Review: Gaiman hits Hollywood and the wild roads of fantasy in American Gods


Readers embark on a bizarre yet distinctly American road trip in Neil Gaiman’s American Gods. The sprawling novel weaves together realistic elements, such as meals in greasy spoon diners, with a fantasy plotline based on folklore. It wanders through the Dakotas, Illinois, Minnesota, Wisconsin and a netherworld of mythical and legendary figures related to America’s many cultural roots.

American Gods by Neil Gaimanamerican-gods
2002 (paperback reprint of 2001 hardback)
HarperTorch, ISBN 978-0-380-78903-0

Gaiman long ago hit the road to movie fame with his children’s story Coraline. The larger-than-folklore characters of American Gods soon will barrel down the freeways of cable TV in this big rig of a story. Starz Media, in early July, took over development of American Gods as a series — a project begun by HBO. Gaiman is one of the executive producers.

Although from England, Gaiman has lived in the United States since 1992. One of his great talents is in switching voice fluidly from one culture to another. He is also a successful crossover novelist, who writes for children and teens (The Sandman graphic novel series) as well as adults.

Gaiman’s children’s novel The Graveyard Book — an elegiac tale about a boy who grows up in a graveyard — won the Newbery Award in 2009 and is so popular with adults that it also won a Hugo award for fantasy fiction that year.

Like a British Stephen King, Gaiman goes over the top and epic in American Gods. Epic journeys, whether on roads or rivers, have been a staple of American fiction and nonfiction since the 1884 publication of Mark Twain’s Adventures of Huckleberry Finn. Similar to Twain, Gaiman takes his rough-edged central character on a wild ride through countless dangers.

At the beginning of the novel, the hulking Shadow will soon leave prison. Although built for trouble, he has done his best to avoid it by focusing on the “distant beam of hope” represented by love for his wife.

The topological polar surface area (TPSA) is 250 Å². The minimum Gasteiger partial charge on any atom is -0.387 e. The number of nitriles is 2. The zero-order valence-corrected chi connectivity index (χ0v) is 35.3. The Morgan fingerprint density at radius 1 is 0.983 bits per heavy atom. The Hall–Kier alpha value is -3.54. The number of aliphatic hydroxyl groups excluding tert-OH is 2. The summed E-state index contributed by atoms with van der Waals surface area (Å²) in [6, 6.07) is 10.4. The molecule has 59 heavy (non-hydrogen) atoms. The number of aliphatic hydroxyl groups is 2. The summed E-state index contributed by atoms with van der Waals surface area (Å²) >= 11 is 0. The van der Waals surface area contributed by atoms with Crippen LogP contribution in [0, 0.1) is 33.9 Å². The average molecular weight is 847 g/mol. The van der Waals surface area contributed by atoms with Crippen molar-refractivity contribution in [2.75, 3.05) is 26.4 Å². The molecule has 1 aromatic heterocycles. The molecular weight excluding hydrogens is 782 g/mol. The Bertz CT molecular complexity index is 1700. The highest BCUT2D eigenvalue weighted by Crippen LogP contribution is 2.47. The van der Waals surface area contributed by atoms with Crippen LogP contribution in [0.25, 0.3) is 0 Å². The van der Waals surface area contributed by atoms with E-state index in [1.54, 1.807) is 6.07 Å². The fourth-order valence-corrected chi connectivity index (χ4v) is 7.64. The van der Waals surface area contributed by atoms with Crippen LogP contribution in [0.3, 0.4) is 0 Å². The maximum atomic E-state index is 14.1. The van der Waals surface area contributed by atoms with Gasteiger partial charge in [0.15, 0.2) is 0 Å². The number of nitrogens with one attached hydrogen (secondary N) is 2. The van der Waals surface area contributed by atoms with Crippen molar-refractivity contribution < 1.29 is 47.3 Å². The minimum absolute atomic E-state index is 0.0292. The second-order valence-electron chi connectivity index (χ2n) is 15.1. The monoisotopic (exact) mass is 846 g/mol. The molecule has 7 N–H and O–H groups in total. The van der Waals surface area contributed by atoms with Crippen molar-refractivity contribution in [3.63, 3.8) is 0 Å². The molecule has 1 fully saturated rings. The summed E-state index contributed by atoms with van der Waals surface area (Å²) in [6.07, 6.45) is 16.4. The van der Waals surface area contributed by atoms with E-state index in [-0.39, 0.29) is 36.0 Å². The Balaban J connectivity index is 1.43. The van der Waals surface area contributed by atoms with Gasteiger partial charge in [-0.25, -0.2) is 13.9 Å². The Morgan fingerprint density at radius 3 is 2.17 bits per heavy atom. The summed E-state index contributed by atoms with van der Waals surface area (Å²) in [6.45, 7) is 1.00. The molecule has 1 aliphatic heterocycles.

But just before his release, Shadow loses his sense of purpose when his wife dies in an auto accident. He is ripe for recruiting by a mysterious stranger who appears to meet him by chance but knows way too much about the ex-con.

Shadow’s irritation turns to anger and then to fear when the stranger, Mr. Wednesday, offers him a vague job that sounds like it involves illegal pursuits.

“Work for me,” Mr. Wednesday says while grinning so broadly that he reminds Shadow of a chimpanzee baring its teeth as a threat. “There may be a little risk, of course, but if you survive you can have whatever your heart desires. You could be the next king of America.”

Mr. Wednesday isn’t kidding. He is actually Odin (in German, the Woden of “Woden’s Day” or Wednesday). Also known as “All-Father,” he is the top god of Norse and Germanic mythology. Wednesday needs Shadow’s help to gather a ragtag army of fallen gods for a battle to regain power over the “gods of credit card and freeway, of Internet and telephone, of radio and hospital and television.”

Shadow meets a not-so-heavenly host of characters, including violent crazies, all of whom embody myths and legends brought to America by emigrants long ago.

Move over Johnny Appleseed! There’s no room for warm and fuzzy songs in this fantasy. American Gods is likely the strangest retelling of American folklore readers and TV viewers will ever meet.

Alicia Rudnicki, Library Mix, 07-28-2014


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